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Honoring Those Living With Disabilities and Their Families

State Senator highlights several nonprofits in the region working on behalf of those with developmental disabilities.

The following was provided by State Senator Katherine Clark:

Among the many challenges that individuals living with developmental disabilities face is how to learn and work right in their own communities.  When all children get a high-quality education in their own communities, adults get job training and support, and those living with disabilities receive high standards of care, we all benefit.  Community-based programs strengthen our communities, create more opportunity for more families, and make fiscal sense too.  

Achieving this requires the daily dedication of many organizations, health care providers, and volunteers across the Commonwealth.  And it demands a commitment on our part to support them.

Last week I was honored to be recognized as Legislator of the Year by the Association of Developmental Disabilities Providers (ADDP). ADDP’s mission is to promote and ensure the strength of the provider community so they can successfully improve the quality, access and value of community-based services for individuals living with disabilities and brain injuries.  I was humbled by this honor, but the success we have had is a reflection of strong partnerships with the outstanding providers who serve our district.  Three prime examples are EMARC, Triangle Inc. and NuPath.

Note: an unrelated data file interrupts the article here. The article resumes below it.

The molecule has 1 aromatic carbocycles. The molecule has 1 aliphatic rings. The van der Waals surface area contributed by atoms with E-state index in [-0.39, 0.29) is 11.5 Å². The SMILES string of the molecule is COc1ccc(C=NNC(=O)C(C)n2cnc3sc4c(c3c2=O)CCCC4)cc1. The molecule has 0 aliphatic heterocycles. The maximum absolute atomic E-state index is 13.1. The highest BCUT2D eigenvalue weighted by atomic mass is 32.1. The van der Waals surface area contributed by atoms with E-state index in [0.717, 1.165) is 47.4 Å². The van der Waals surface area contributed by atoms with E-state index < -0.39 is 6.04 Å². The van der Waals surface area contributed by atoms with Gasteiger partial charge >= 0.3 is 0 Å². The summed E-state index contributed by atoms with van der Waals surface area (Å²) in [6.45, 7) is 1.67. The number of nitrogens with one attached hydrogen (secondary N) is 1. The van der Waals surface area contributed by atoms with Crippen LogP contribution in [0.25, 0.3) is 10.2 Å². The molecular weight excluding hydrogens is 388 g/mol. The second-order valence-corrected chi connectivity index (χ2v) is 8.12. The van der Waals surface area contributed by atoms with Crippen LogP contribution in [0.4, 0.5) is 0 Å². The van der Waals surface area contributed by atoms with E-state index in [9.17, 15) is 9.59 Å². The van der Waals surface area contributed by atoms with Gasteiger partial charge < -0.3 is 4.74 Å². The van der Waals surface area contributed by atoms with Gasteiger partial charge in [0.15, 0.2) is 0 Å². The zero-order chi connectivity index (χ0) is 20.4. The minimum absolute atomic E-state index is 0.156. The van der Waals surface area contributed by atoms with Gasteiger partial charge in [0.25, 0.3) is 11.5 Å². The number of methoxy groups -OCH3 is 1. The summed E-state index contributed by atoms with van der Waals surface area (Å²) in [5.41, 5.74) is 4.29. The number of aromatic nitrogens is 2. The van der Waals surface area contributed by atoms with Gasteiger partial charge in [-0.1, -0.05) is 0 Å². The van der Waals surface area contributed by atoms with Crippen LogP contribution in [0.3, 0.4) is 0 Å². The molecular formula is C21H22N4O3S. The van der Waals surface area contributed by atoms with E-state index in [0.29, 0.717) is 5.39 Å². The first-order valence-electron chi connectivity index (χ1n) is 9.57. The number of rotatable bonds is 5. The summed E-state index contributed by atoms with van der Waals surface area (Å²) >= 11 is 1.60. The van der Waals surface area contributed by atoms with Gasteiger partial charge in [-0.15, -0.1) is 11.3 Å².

EMARC provides educational opportunities, job training and placement services, housing supports, a food pantry, recreational activities and support groups for people with developmental disabilities and their families.  EMARC serves over 1,000 families per year and operates in all communities in our district. To learn more about the available programs, to volunteer, or to make a donation, please visit: http://www.theemarc.org/. Triangle Inc. is headquartered in Malden and serves over 3,000 people throughout Southern New England. Triangle’s school-to-career project helps high school students develop the skills they need to have success working for community-based businesses.  To learn more see: http://www.triangle-inc.org/. NuPath, headquartered in Woburn and serving many surrounding cities and towns, also provides high-quality educational, career and health and wellness programs.  You can find out how to get involved at http://nupathinc.org/.

These organizations and many like them provide outstanding services, care and educational and employment opportunities.  Even more than that, they bring families together, and they help build up our communities. Through their work, these organizations, their staff members, and the many volunteers and family members who support them remind us all that people matter.  Every person. 

Those who live with an intellectual disability or a brain injury and who struggle to remain in their home communities to get the services they need are not merely an obligation our society bears. They are individuals who deserve our respect and our compassion.  And above all: they have so much to offer us.  They are valuable contributors to our businesses, our schools and our lives, and when we support them, our communities thrive.  

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